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Inflation likely hit 2012 high in Sept on high fuel prices
BANGALORE (Reuters) - Inflation probably accelerated to its highest level this year in September because of costlier fuel after the government cut subsidies, according to a Reuters poll, complicating the task of the RBI as it faces pressure to ease monetary policy to revive growth.
Asia's third-largest economy grew at its slowest pace in nearly three years in the last quarter and on Tuesday the International Monetary Fund lowered its 2012 forecast to 4.9 percent, putting pressure on the Reserve Bank of India to cut one of the highest interest rates among G-20 economies.
But the bank has cited stubbornly high inflation as a key risk to the economy.
According to the median forecast in the Reuters poll, the wholesale price index, the country's main inflation gauge, likely rose to 7.70 percent in September from a year earlier, compared with 7.55 percent in August and far above the central bank's comfort level of between 4-5 percent.
It was last higher in December when it hit 7.74 percent.
Forecasts ranged from 7.20 percent to as high as 8.00 percent, with 20 of 23 contributors predicting the September reading to be higher than the previous month.
"Given the fact that we have had some correction in diesel prices, it is very natural that inflation would have moved higher," said Indranil Pan, chief economist at Kotak Mahindra Bank in Mumbai.
The government last month increased diesel prices and limited the supply of subsidised cooking gas. It also opened up the country's supermarket sector to foreign chains to woo back investment and stave off a credit ratings downgrade.
Diesel is used by trucks ferrying commodities around the country and analysts expect inflation to quicken further in the coming months as fuel and food makes up over a third of the wholesale price index.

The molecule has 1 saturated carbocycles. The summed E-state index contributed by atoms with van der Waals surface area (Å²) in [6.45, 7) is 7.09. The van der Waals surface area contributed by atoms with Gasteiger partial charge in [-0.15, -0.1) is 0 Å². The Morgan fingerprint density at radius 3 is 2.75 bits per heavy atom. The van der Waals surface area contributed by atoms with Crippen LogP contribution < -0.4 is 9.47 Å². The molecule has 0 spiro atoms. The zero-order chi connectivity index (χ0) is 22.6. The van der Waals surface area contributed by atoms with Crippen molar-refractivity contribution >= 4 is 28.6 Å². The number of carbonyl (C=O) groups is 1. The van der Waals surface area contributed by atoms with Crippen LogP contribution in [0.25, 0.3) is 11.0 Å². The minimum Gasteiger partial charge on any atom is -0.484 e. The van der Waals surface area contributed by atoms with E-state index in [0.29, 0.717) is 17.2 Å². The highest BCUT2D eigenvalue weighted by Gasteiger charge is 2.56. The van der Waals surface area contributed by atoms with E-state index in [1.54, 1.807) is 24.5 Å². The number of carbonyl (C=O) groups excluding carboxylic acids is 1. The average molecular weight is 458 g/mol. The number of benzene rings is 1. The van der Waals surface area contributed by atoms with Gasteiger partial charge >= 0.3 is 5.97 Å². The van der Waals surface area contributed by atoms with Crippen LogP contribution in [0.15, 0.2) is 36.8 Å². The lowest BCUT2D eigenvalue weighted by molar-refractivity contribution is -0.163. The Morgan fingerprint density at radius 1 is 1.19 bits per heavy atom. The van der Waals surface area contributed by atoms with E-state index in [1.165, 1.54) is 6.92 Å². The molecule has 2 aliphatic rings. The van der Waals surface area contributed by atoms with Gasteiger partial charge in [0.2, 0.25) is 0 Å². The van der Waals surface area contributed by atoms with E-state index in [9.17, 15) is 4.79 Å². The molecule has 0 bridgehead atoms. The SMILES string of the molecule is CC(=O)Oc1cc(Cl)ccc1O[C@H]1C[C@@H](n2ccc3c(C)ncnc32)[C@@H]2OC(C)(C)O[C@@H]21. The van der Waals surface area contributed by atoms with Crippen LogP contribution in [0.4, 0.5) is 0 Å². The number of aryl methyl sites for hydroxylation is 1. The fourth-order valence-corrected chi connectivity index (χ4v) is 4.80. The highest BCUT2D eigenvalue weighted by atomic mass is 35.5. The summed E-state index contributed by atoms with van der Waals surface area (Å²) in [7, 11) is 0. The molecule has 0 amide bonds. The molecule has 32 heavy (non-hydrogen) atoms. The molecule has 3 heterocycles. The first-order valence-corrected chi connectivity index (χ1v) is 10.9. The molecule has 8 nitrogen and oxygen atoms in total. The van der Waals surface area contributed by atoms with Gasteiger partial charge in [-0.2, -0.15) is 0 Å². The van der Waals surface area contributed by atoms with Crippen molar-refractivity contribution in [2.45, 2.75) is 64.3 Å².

The inflation data, along with industrial output figures due to be released later this week, will set the tone for the RBI's policy meeting on Oct 30.
Factory output may have risen a modest 1.1 percent year-on-year in August, after barely growing in July, a separate Reuters poll showed this week.
The RBI has waged a prolonged battle to bring down inflation, raising interest rates 13 times between March 20120 and October 2011. In April this year, however, it surprised markets by cutting the main policy rate by 50 basis points to 8 percent to spur slowing economic growth.
Since then, the RBI has shifted the onus of reviving growth onto the government.
"Second round effects on inflation, arising out of the diesel price hike will seep through to other prices and because of that concern the central bank would be wise not to cut rates at this point," said Andrew Kenningham, economist at Capital Economics.
Since New Delhi announced the big-bang reforms in September, the Indian rupee has appreciated about 3 percent, which would help bring down the costs of imported fuel and ease some of the pressure on prices, analysts said.
(Reporting by Ruby Cherian; polling by Deepti Govind; Editing by Sanjeev Miglani)
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